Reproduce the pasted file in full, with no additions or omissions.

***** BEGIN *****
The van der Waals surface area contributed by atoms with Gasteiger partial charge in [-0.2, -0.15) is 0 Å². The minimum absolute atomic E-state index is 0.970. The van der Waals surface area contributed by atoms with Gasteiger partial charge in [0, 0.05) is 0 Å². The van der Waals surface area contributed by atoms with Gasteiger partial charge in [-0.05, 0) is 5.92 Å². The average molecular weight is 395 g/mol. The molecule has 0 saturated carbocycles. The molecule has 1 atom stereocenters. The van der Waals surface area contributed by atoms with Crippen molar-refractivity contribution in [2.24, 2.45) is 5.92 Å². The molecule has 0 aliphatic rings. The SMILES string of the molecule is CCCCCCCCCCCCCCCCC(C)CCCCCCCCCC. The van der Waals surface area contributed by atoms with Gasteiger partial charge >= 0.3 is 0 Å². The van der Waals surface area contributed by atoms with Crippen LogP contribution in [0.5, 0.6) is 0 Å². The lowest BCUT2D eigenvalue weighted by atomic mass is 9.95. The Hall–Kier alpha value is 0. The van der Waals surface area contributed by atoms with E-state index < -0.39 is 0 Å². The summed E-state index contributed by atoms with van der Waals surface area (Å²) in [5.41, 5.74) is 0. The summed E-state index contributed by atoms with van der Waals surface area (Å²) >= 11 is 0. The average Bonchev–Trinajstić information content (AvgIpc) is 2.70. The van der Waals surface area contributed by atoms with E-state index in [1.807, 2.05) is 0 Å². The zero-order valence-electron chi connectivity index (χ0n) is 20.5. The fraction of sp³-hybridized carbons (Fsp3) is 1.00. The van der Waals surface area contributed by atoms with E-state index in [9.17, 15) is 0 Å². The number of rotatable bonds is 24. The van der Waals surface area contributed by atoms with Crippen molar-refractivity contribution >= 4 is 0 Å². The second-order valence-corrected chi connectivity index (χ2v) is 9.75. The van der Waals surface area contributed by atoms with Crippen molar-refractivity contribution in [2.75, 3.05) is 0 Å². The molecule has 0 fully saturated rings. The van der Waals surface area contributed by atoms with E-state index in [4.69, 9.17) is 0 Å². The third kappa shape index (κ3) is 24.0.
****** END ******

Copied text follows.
The van der Waals surface area contributed by atoms with Gasteiger partial charge in [-0.2, -0.15) is 0 Å². The minimum absolute atomic E-state index is 0.970. The van der Waals surface area contributed by atoms with Gasteiger partial charge in [0, 0.05) is 0 Å². The van der Waals surface area contributed by atoms with Gasteiger partial charge in [-0.05, 0) is 5.92 Å². The average molecular weight is 395 g/mol. The molecule has 0 saturated carbocycles. The molecule has 1 atom stereocenters. The van der Waals surface area contributed by atoms with Crippen molar-refractivity contribution in [2.24, 2.45) is 5.92 Å². The molecule has 0 aliphatic rings. The SMILES string of the molecule is CCCCCCCCCCCCCCCCC(C)CCCCCCCCCC. The van der Waals surface area contributed by atoms with Gasteiger partial charge >= 0.3 is 0 Å². The van der Waals surface area contributed by atoms with Crippen LogP contribution in [0.5, 0.6) is 0 Å². The lowest BCUT2D eigenvalue weighted by atomic mass is 9.95. The Hall–Kier alpha value is 0. The van der Waals surface area contributed by atoms with E-state index < -0.39 is 0 Å². The summed E-state index contributed by atoms with van der Waals surface area (Å²) in [5.41, 5.74) is 0. The summed E-state index contributed by atoms with van der Waals surface area (Å²) >= 11 is 0. The average Bonchev–Trinajstić information content (AvgIpc) is 2.70. The van der Waals surface area contributed by atoms with E-state index in [1.807, 2.05) is 0 Å². The zero-order valence-electron chi connectivity index (χ0n) is 20.5. The fraction of sp³-hybridized carbons (Fsp3) is 1.00. The van der Waals surface area contributed by atoms with E-state index in [9.17, 15) is 0 Å². The number of rotatable bonds is 24. The van der Waals surface area contributed by atoms with Crippen molar-refractivity contribution >= 4 is 0 Å². The second-order valence-corrected chi connectivity index (χ2v) is 9.75. The van der Waals surface area contributed by atoms with Crippen molar-refractivity contribution in [2.75, 3.05) is 0 Å². The molecule has 0 fully saturated rings. The van der Waals surface area contributed by atoms with E-state index in [4.69, 9.17) is 0 Å². The third kappa shape index (κ3) is 24.0.